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ASU students explore US-Mexico border issues at Discovery Seminar event


Political science major Brigid Fitzgerald presents during the Discovery Seminar event held on Nov. 24, 2020.

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December 03, 2020

From outdoor music classes to virtual hackathons, Sun Devils across Arizona State University have found creative ways to learn and interact amid the COVID-19 pandemic.

This innovation extended to School of Transborder Studies’ Director and Professor Irasema Coronado’s Discovery Seminar course, where students safely came together in person on Nov. 24 to present their final projects on a variety of topics relating to the U.S.-Mexico border.

These small, engaging, one-credit classes began five years ago with the goal of connecting first-year students in The College of Liberal Arts and Sciences with faculty, while enabling faculty to teach about special topics they’re passionate about. This course focused on current events on the U.S.-Mexico border, a topic that has been central to much of Coronado’s research. She co-authored “Fronteras No Más: Toward Social Justice at the U.S.-Mexico Border” and “Dígame! Policy and Politics on the Texas Border,” and has contributed to a variety of other work on the topic.

Coronado said that although learning to navigate the new digital learning environment has been challenging at times for both herself and her students, she was impressed with what the students accomplished and how they applied what they learned over the course of the semester.

“One of the things that astounded me about the class is that it’s only one credit hour but I can honestly say the students worked as if it were a three-credit-hour class,” she said. “I think they learned a lot and I had a lot of fun in the process. We’re very excited to have classes in person like this and we’re going to continue to have more events like this through ASU Sync and in person.”

Global studies major Mark Habelt attended the event and presented his final project, a review of the book “The Three U.S.-Mexico Border Wars.” After spending most of the semester taking courses remotely via ASU Sync, Habelt said it was a nice change of pace to be able to present his project in person while engaging with other students and his professor.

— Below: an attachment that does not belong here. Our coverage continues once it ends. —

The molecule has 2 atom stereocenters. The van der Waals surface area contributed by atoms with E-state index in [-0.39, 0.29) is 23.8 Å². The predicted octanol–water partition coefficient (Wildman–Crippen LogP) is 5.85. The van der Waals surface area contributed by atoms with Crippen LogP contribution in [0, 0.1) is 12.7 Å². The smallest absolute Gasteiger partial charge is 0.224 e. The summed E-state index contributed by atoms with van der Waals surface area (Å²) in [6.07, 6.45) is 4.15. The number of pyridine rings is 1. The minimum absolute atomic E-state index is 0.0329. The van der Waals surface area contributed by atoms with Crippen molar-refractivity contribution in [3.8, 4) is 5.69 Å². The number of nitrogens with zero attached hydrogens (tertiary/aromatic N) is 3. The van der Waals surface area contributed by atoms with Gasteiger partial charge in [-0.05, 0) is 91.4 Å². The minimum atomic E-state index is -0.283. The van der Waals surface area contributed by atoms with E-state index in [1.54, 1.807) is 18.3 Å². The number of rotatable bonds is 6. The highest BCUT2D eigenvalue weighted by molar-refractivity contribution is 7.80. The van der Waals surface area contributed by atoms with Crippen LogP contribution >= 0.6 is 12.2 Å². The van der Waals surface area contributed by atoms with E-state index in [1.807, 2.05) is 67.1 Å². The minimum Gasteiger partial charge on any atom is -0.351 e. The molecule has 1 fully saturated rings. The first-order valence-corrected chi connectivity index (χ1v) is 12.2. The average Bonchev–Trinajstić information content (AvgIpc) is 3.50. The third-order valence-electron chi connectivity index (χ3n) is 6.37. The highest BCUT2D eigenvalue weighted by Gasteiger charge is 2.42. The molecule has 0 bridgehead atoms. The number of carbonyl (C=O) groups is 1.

Global studies major Mark Habelt presents during the Discovery Seminar event on Nov. 24, 2020.

“Having this event in person makes it feel like we’re back to normal, even though we’re wearing masks,” Habelt said. “It’s really nice to be able to socialize in person and connect with our teacher. It’s a big reason why ASU stands out among other universities across the country — they’re willing to have a safe and healthy opening of their school to create a healthier and more successful learning environment.”

Other students presented on border wall construction and the impacts on the environment and surrounding communities as well as the history of the U.S. Border Patrol. 

Paul LePore, associate dean for student and academic programs in The College, attended the event and said it was just one of many examples of the resilience and innovation that has taken place throughout the ASU community during this challenging time.

“When the entire country had to figure out how colleges would move forward during a pandemic, a once in a century event, ASU took that as a challenge,” LePore said. “We’ve really been innovators in trying to find different ways and modalities to bring education to people. We had to do it pretty quickly, but now we’re actually learning a lot from the past six months and finding ways to use the in-person experience along with what we can do in the digital environment. This event is a great example of that.”

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